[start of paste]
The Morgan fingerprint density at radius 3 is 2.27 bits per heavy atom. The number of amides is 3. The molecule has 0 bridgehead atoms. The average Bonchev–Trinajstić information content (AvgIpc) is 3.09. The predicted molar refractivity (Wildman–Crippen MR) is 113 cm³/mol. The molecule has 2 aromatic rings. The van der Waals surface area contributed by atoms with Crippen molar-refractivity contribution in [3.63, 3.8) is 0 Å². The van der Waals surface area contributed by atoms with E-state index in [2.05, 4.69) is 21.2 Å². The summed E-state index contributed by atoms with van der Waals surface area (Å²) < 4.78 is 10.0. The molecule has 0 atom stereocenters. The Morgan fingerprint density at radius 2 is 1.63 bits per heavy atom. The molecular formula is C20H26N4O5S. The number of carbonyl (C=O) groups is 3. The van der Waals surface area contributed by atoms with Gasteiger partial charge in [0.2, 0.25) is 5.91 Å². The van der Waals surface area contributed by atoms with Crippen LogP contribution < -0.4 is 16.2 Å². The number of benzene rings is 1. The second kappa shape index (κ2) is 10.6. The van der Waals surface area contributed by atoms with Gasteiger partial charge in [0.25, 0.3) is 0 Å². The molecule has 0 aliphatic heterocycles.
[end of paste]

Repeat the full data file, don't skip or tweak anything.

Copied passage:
The Morgan fingerprint density at radius 3 is 2.27 bits per heavy atom. The number of amides is 3. The molecule has 0 bridgehead atoms. The average Bonchev–Trinajstić information content (AvgIpc) is 3.09. The predicted molar refractivity (Wildman–Crippen MR) is 113 cm³/mol. The molecule has 2 aromatic rings. The van der Waals surface area contributed by atoms with Crippen molar-refractivity contribution in [3.63, 3.8) is 0 Å². The van der Waals surface area contributed by atoms with E-state index in [2.05, 4.69) is 21.2 Å². The summed E-state index contributed by atoms with van der Waals surface area (Å²) < 4.78 is 10.0. The molecule has 0 atom stereocenters. The Morgan fingerprint density at radius 2 is 1.63 bits per heavy atom. The molecular formula is C20H26N4O5S. The number of carbonyl (C=O) groups is 3. The van der Waals surface area contributed by atoms with Gasteiger partial charge in [0.2, 0.25) is 5.91 Å². The van der Waals surface area contributed by atoms with Crippen LogP contribution < -0.4 is 16.2 Å². The number of benzene rings is 1. The second kappa shape index (κ2) is 10.6. The van der Waals surface area contributed by atoms with Gasteiger partial charge in [0.25, 0.3) is 0 Å². The molecule has 0 aliphatic heterocycles.